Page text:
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Creating a Culture of Needs-Based Learning


Two years after Panasonic UK over-hauled training and development process. Development Manager Graham Borley says the results have been an improvement of quality and a 40% reduction in costs. In the second of two articles, Graham explains the benefits of starting over.

Around two years ago Panasonic UK undertook an in-depth review of its staff development processes.

It soon became apparent that whilst the existing training offered was well received, there was very little tie-in with the overall business strategy and absolutely no way of measuring the impact of training programmes.

At that time the annual training programme was co-ordinated and delivered by a third party organisation.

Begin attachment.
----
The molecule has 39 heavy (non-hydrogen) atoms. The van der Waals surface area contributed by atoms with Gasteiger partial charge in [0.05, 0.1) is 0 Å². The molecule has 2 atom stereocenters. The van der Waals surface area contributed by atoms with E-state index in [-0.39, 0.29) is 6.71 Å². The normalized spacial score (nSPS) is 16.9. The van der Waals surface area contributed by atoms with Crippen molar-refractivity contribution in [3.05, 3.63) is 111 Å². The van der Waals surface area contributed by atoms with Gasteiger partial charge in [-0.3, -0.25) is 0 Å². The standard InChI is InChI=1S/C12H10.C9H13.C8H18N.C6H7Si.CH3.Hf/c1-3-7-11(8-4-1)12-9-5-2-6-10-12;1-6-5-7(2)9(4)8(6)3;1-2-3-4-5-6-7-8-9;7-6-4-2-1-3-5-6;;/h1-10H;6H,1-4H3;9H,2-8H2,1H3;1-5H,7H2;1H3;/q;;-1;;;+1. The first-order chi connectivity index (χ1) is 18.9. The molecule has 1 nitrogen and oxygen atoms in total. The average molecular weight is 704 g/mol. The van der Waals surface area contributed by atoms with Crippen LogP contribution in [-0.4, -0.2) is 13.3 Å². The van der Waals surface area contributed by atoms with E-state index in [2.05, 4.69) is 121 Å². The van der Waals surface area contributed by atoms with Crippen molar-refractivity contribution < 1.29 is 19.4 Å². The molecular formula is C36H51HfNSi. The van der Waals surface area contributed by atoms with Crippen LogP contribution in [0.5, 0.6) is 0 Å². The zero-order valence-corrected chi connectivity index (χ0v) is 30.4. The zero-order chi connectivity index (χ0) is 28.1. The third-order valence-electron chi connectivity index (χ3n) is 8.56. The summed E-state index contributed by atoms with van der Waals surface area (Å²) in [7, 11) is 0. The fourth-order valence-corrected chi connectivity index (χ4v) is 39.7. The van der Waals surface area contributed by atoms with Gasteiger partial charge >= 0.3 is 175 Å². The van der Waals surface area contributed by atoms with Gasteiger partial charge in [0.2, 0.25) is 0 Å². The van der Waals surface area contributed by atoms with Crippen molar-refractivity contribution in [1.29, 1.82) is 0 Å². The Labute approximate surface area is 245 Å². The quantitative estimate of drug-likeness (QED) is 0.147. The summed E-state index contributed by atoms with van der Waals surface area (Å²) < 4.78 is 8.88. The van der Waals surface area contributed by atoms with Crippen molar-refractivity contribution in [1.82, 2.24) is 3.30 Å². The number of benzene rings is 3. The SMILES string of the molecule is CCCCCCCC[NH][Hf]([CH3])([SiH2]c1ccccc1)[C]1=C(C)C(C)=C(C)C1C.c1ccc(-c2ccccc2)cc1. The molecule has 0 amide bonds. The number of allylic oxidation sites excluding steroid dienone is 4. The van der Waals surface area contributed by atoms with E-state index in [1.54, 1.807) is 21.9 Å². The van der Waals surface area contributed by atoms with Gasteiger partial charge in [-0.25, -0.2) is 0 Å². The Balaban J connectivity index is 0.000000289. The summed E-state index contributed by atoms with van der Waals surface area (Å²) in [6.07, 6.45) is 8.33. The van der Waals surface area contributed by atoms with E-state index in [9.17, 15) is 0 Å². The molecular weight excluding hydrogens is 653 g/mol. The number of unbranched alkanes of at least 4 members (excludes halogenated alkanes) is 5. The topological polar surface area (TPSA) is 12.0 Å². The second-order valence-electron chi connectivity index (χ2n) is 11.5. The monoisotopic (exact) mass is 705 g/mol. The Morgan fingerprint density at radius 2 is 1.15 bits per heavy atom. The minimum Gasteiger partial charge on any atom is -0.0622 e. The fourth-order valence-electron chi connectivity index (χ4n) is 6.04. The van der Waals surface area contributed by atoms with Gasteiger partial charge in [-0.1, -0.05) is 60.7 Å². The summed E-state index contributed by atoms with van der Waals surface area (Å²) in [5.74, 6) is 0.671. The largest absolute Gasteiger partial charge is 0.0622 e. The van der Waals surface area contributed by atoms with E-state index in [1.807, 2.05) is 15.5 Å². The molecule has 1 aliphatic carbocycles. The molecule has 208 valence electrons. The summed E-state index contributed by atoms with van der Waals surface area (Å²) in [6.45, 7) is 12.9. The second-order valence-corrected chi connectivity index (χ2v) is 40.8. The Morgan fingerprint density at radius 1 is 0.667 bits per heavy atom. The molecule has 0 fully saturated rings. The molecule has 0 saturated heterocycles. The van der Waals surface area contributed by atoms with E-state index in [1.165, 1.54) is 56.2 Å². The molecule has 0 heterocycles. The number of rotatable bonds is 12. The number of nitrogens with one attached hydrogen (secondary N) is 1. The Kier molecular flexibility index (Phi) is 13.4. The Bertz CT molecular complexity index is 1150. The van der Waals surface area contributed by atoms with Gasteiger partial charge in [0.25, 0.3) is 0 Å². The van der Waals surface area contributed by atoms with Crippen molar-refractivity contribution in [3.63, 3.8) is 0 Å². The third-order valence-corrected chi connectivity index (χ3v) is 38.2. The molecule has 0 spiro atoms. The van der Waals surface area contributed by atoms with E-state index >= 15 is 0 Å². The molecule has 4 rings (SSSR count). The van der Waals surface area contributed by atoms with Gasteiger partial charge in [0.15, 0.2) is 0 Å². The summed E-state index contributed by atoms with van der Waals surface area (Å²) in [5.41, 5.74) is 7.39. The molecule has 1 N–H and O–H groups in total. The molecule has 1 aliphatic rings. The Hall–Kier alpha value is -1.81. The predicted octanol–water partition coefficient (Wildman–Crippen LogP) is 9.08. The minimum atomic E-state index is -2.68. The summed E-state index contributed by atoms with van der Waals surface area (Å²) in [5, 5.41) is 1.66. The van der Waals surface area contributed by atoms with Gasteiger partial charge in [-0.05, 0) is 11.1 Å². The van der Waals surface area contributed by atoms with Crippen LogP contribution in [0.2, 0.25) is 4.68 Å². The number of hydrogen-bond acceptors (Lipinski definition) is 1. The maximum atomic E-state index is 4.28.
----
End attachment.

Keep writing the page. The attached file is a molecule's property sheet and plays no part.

The schedule was based largely upon historical uptake of course places in previous years with some ‘finger in the air’ type analysis of future requirements.

A new system was needed to address these issues and also provide mechanisms to track progress.

Writing a New Wish-List

Rather than tinkering with the existing scheme, Panasonic chose to implement a radically new approach, the criteria of which were decided by the management and staff of the organisation.

The management wish-list included the need to reduce their workload during business critical periods, to positively align development to business strategy and the ability to measure the impact.